BiRD - Birkbeck Research Data

    BiRD Repository Policies

    The following policies cover the submission of data to BiRD, the reuse of data held in BiRD, or general use of research data at Birkbeck. If you have any questions about these policies, contact

    Depositor Agreement

    Depositor Summary:
    1. I have responsibility for what I am uploading
    2. I am allowed to deposit the data, and The College is allowed to share it.
    3. I give permission for The College to distribute my data.
    4. I will specify correct restrictions and embargos.
    5. The Dataset does not contain personal identifiable material without permission of the participants, or that hasn’t been anonymised.
    6. The Dataset is not subject to copyright restrictions, third party restrictions, and has been considered from an ethical standpoint. It also does not break any laws. If it contains student data, then I have permission to deposit for them.
    7. I have provided sufficient metadata.
    College Summary:
    1. The College will store the data in an appropriate location.
    2. The College will clearly display important metadata.
    3. The College will maintain provision whereby irregularities with the data and breaches of rights can be reported to The College and investigated.
    4. The College can change the format of the dataset if necessary.

    Collection Policy

    Acceptance Criteria:
    1. Data must be considered final, or in a state to be published. It cannot be added to, or altered after deposit, only accessed.
    2. Data must be created as part of research undertaken at Birkbeck College (BBK), by staff employed (wholly or partly) by the college, or its postgraduate, masters and undergraduate students. Data produced by visiting researchers not employed by the College or data created using our facilities can also be considered to be in remit if the data is not going to be stored elsewhere.
      1. This may include collaborative projects with other institutions (the data owning institution should be established before commencement of the project and this should be defined in the collaboration agreement set up for the project).
      2. Student data must be vetted by their Supervisor before upload to the repository.
    3. Data should support a publication, or support subsequent publications. With the following exceptions:
      1. Data considered to be of value to research, and likely to be reused. This includes information about negative findings or a lack of reproducibility which it may be challenging to publish but which has value to the research base.
      2. There is an obligation to share the data as part of the project funding.
    4. Data must have relevant documentation accompanying to allow for the data to be understood and reused by someone within the same subject area.
      1. All variables must be identifiable; this may mean data dictionary is necessary.
      2. A README file should be included, identifying each file in the upload.
      3. If required, a supplementary metadata file should be included with the other files.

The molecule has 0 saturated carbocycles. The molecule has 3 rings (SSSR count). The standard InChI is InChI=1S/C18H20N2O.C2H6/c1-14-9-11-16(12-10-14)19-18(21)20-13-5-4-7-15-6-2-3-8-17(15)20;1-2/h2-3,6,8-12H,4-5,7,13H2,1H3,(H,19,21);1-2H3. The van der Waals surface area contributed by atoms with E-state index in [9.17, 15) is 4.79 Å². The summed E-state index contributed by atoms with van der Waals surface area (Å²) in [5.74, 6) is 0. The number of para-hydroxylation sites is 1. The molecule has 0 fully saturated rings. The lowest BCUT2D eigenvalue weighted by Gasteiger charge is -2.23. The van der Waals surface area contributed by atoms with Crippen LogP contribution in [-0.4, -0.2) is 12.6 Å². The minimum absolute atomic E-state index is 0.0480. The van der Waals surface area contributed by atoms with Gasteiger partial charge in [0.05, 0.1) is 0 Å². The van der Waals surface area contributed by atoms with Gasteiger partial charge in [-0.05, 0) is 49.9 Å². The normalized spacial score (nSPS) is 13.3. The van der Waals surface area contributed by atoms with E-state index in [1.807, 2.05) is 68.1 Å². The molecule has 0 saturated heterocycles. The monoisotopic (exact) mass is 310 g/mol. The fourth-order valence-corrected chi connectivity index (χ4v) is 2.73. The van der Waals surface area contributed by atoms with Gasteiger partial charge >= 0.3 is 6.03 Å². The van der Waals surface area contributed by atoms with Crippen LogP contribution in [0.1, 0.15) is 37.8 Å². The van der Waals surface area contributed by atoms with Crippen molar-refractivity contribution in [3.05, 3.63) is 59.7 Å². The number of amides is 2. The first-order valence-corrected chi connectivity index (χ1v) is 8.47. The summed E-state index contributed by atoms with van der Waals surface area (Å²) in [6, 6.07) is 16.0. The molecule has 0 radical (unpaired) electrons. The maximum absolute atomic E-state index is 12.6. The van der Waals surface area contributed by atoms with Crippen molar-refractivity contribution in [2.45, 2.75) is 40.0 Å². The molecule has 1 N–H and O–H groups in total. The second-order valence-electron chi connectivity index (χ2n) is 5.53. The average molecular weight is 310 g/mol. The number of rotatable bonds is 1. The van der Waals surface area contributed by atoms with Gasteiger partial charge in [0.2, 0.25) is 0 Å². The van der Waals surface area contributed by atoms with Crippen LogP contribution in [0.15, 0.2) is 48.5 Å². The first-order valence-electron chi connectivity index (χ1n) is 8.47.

5. Metadata must meet the minimum standard defined by the repository. Uploads will be unsuccessful without this.

    It is the responsibility of the depositor to ensure that the data is deposited in a way as to allow its reuse in the future. This means that the depositor must make an effort to use open and accessible file formats. Please consult with the RDM support in the library for more information or advice. In the case of physical Data, a metadata only record can be created. This must comply with the same criteria set out above for Digital Data, with the exception of the Data files themselves.

    Rejection Criteria:
    1. Personal, sensitive, or confidential information is present in the data.
      1. It can also be the case that due to data being combined, participants may be identifiable in the future.
      2. The repository administrators will not necessarily check each data for this. It is the responsibility of the PI/depositor to ensure that no identifiers, personal, or commercially sensitive information is deposited.
    2. Documentation is not sufficient, as described above in the Acceptance Criteria.
    3. Data is not accompanied by the software needed to make it understandable.
      1. This does not apply to proprietary software which can be purchased, but is referring to software created in the course of the research project.
    4. If a proprietary file format is deposited, an open format may be requested to accompany this original.
    5. Data is considered too large to be managed by the Library (advice can be given on where best to storage such files). In this case, the metadata record should still be held by the repository.
    6. The data could have a better home in a subject or funder repository. In this case, the metadata record should still be held by the repository.

    Citation Format

    Creator (PublicationYear): Title. Birkbeck Data Repository. doi: 10.18743/data/00001

    Cite as: Birkbeck, George and Latchman, David (2020):Example Dataset. Birkbeck College, University of London. doi:

    DOI Guidance

    1. A record must be created the Birkbeck College Research Data Repository.
      1. This does not mean that the date itself is deposited on the Repository. A metadata only record is sufficient is the data cannot be deposited.
    2. The minimum metadata, as described in our Metadata Schema must be provided (it is impossible to complete the deposit workflow without this stage).
    3. If the deposit is not for digital data, a location for the physical item must be recorded.
    4. Metadata must be made available under the CC0 license.

    Retention Policy

    Datasets will be reviewed against this checklist 10 years after being published, 10 years after last download/access, or in line with a funders minimum retention period (if more than 10 years).

    1. Dataset still complies with the acceptance criteria from our Collection Policy (4), and does not fall under any part of the rejection criteria.
    2. Archived file types still accessible
      1. If no longer accessible, can they be converted to accessible open formats?
      2. If the file types cannot be converted, or opened in the library, we will speak with an expert in the field to establish if the format is still used.